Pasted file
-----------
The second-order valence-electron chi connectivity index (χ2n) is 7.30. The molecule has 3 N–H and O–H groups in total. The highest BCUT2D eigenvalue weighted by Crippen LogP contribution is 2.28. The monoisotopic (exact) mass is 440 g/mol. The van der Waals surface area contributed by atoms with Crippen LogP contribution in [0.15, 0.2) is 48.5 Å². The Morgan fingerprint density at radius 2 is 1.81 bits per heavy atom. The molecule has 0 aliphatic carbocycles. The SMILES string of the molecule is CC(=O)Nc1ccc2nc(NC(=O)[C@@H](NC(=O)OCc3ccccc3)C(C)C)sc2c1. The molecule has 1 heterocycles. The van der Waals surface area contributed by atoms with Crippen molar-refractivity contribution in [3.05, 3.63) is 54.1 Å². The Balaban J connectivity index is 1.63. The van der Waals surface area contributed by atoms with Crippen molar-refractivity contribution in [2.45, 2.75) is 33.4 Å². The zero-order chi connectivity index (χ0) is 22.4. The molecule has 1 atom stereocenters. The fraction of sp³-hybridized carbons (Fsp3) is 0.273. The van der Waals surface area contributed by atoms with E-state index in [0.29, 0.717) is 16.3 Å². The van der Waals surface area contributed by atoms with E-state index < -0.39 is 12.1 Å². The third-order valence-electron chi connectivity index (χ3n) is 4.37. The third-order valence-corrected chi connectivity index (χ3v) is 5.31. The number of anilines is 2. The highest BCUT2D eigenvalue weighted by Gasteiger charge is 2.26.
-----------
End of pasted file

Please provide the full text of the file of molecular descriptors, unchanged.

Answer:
The second-order valence-electron chi connectivity index (χ2n) is 7.30. The molecule has 3 N–H and O–H groups in total. The highest BCUT2D eigenvalue weighted by Crippen LogP contribution is 2.28. The monoisotopic (exact) mass is 440 g/mol. The van der Waals surface area contributed by atoms with Crippen LogP contribution in [0.15, 0.2) is 48.5 Å². The Morgan fingerprint density at radius 2 is 1.81 bits per heavy atom. The molecule has 0 aliphatic carbocycles. The SMILES string of the molecule is CC(=O)Nc1ccc2nc(NC(=O)[C@@H](NC(=O)OCc3ccccc3)C(C)C)sc2c1. The molecule has 1 heterocycles. The van der Waals surface area contributed by atoms with Crippen molar-refractivity contribution in [3.05, 3.63) is 54.1 Å². The Balaban J connectivity index is 1.63. The van der Waals surface area contributed by atoms with Crippen molar-refractivity contribution in [2.45, 2.75) is 33.4 Å². The zero-order chi connectivity index (χ0) is 22.4. The molecule has 1 atom stereocenters. The fraction of sp³-hybridized carbons (Fsp3) is 0.273. The van der Waals surface area contributed by atoms with E-state index in [0.29, 0.717) is 16.3 Å². The van der Waals surface area contributed by atoms with E-state index < -0.39 is 12.1 Å². The third-order valence-electron chi connectivity index (χ3n) is 4.37. The third-order valence-corrected chi connectivity index (χ3v) is 5.31. The number of anilines is 2. The highest BCUT2D eigenvalue weighted by Gasteiger charge is 2.26.